What do bartenders, Legos, and iPods all have in common? According to Rob Falcone, Director of Sales Engineering at Guru, they all can teach a valuable lesson about demos.
In this episode, Jeremey Donovan, SalesLoft’s VP of Sales Strategy, and Rob walk through the entire demo process. They unpack everything from the importance of discovery to tips on how to successfully close. Using surprising analogies, Rob demonstrates that even though you may have the best product in the world, without a successful and customer-specific demo, it can be difficult to get prospects on board.
This episode goes beyond just providing actionable advice and gives you a front row seat to a three-minute mock discovery call between Jeremey and Rob. You will never view demos the same after this one!
Listen to this episode for answers questions like:
- How should engineering and sales communicate with each other?
- What important lesson about discovery should salespeople learn from bartenders?
- What does a three-minute mock discovery call sound like between SalesLoft and Guru?
- Why is less always more when it comes to demos?
Jeremey: Welcome to the Hey Salespeople Podcast, where we focus on delivering immediately actionable best practices for sales professionals. I’m your host, Jeremey Donovan from SalesLoft. Today, I’m very thrilled to be joined by our guest Rob Falcone. I actually met Rob recently at the Guru Empower Conference and we started speaking out on sales demos and other topics.
Rob is the Director of Sales engineering at Guru. He’s held a range of roles across not just sales engineering; he was an AE and a VP of Sales. So he brings a very broad perspective. Rob is also a super humble dude. He never mentioned to me until I sort of stumbled on it that he wrote a killer book called Just Effing Demo. You can fill in the blank on that one. It has, I think, 45+ reviews, most of them five stars. And well deserved. It’s a super quick read, which I love when practitioners write books. It peaked at number one on Amazon a little while back. Rob, welcome to the podcast.
Rob: Hey, thanks, Jeremy. And it was number one on the sales presentations list. Let’s not get too carried away. I’m sure there are some legitimate authors that would take umbrage at that but thank you.
Jeremey: Well, there’s the humility again. The first question I like to ask people is what is your favorite sales and/or leadership book that you’ve ever read?
Rob: I’d be hard pressed to say one. I’ll give you two from a sales perspective. I love Sales EQ by Jeb Blount. It really does go beyond the hype and the buzzwords around sales to get down to the actual human element. It’s really difficult and awkward to run a discovery motion. It’s really difficult and awkward to suggest next steps. I think Jeb does a good job of acknowledging that human awkwardness and gives some really actionable tips to get past that.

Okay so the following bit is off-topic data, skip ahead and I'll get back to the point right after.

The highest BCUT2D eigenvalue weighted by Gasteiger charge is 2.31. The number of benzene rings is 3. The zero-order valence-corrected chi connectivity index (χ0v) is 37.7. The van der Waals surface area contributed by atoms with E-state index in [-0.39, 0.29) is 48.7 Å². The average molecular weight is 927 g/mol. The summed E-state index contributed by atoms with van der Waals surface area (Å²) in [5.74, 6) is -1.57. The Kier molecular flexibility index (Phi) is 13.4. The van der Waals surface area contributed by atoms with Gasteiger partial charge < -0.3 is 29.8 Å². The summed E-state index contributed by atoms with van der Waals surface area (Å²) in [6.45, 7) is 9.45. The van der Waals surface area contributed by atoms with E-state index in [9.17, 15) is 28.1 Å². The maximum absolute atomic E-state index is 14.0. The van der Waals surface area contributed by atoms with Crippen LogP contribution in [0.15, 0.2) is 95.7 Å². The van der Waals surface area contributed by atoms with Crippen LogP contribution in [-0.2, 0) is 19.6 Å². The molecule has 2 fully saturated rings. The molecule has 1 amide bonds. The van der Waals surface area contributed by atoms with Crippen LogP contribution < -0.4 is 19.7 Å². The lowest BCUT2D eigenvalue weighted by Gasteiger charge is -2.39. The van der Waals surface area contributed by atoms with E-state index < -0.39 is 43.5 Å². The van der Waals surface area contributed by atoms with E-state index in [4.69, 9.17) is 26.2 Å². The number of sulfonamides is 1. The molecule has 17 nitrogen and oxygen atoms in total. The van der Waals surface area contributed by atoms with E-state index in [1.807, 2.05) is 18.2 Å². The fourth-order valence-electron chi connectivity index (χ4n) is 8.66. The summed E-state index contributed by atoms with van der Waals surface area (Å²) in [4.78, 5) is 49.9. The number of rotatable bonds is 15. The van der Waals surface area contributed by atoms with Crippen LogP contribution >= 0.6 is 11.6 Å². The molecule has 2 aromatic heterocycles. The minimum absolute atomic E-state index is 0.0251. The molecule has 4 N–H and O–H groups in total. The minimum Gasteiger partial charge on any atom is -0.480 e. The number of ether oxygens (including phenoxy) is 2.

The second one is more of a management book. It’s David and Goliath by Malcolm Gladwell. I’ve always identified with underdogs – I’m from Philadelphia. It’s kind of in my DNA! So what I loved about David and Goliath was, it really goes into the idea that David didn’t just swing nothing and magically hit Goliath in the head. There really was a plan in place that he executed to take advantage of some of life’s weaknesses. For those of us in sales, it’s very much the same thing. Nobody’s going to go out there and wing it and be successful. This idea that we can be underdogs and find success by executing a great game plan really resonated with me.
Jeremey: One very much gets at the right brain, sort of human emotional side of success. The other one gets at the left brain kind of rational strategy side. Two complementary books, it seems.
Rob: Yeah, I guess that that sort of speaks to my path as well. I know you and I are both recovering electrical engineers. That’s the very rational process. But the reason why I never really fell in love with that as a profession was that the other side of the brain, the human part, always really excited me. So you’re right. It is a nice melding of two different sides of someone’s personality. More and more good sellers are able to really marry that freestyling maverick approach with a sound process that can be done over and over and over again.
Jeremey: Yeah, I couldn’t agree more. Sidebar on the electrical engineering because I don’t get to talk about that much. I actually decided I wanted to be a devotee when I was 10 years old, for no reason that I can possibly explain. I had no electrical engineers in my family whatsoever. I pursued that relentlessly. Then I was only for a brief time in the semiconductor industry a little over two years.